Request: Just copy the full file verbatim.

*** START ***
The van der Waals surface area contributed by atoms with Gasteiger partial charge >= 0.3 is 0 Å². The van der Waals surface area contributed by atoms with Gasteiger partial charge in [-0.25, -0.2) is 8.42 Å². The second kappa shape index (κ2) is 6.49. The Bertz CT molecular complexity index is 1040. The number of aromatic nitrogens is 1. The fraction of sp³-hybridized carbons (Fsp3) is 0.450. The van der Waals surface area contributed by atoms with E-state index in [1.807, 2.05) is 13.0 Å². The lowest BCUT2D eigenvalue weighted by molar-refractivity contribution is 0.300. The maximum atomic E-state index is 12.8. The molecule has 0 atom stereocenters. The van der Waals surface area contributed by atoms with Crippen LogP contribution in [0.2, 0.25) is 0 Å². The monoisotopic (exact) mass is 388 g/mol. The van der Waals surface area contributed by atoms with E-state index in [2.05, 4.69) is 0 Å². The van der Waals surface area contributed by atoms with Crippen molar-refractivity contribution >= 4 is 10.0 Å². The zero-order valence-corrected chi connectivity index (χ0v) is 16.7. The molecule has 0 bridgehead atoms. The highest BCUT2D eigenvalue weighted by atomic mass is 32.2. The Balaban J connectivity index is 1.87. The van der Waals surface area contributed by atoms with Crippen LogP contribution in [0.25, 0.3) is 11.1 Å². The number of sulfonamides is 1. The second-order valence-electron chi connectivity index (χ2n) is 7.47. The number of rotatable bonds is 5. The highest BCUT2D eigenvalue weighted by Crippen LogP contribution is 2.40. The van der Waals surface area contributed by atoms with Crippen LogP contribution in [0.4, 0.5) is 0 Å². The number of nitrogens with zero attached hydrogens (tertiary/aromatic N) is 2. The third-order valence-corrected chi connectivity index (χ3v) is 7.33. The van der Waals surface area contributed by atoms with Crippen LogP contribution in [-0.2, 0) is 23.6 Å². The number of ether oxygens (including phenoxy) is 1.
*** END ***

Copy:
The van der Waals surface area contributed by atoms with Gasteiger partial charge >= 0.3 is 0 Å². The van der Waals surface area contributed by atoms with Gasteiger partial charge in [-0.25, -0.2) is 8.42 Å². The second kappa shape index (κ2) is 6.49. The Bertz CT molecular complexity index is 1040. The number of aromatic nitrogens is 1. The fraction of sp³-hybridized carbons (Fsp3) is 0.450. The van der Waals surface area contributed by atoms with E-state index in [1.807, 2.05) is 13.0 Å². The lowest BCUT2D eigenvalue weighted by molar-refractivity contribution is 0.300. The maximum atomic E-state index is 12.8. The molecule has 0 atom stereocenters. The van der Waals surface area contributed by atoms with Crippen LogP contribution in [0.2, 0.25) is 0 Å². The monoisotopic (exact) mass is 388 g/mol. The van der Waals surface area contributed by atoms with E-state index in [2.05, 4.69) is 0 Å². The van der Waals surface area contributed by atoms with Crippen molar-refractivity contribution >= 4 is 10.0 Å². The zero-order valence-corrected chi connectivity index (χ0v) is 16.7. The molecule has 0 bridgehead atoms. The highest BCUT2D eigenvalue weighted by atomic mass is 32.2. The Balaban J connectivity index is 1.87. The van der Waals surface area contributed by atoms with Crippen LogP contribution in [0.25, 0.3) is 11.1 Å². The number of sulfonamides is 1. The second-order valence-electron chi connectivity index (χ2n) is 7.47. The number of rotatable bonds is 5. The highest BCUT2D eigenvalue weighted by Crippen LogP contribution is 2.40. The van der Waals surface area contributed by atoms with Crippen LogP contribution in [0.4, 0.5) is 0 Å². The number of nitrogens with zero attached hydrogens (tertiary/aromatic N) is 2. The third-order valence-corrected chi connectivity index (χ3v) is 7.33. The van der Waals surface area contributed by atoms with Crippen LogP contribution in [-0.2, 0) is 23.6 Å². The number of ether oxygens (including phenoxy) is 1.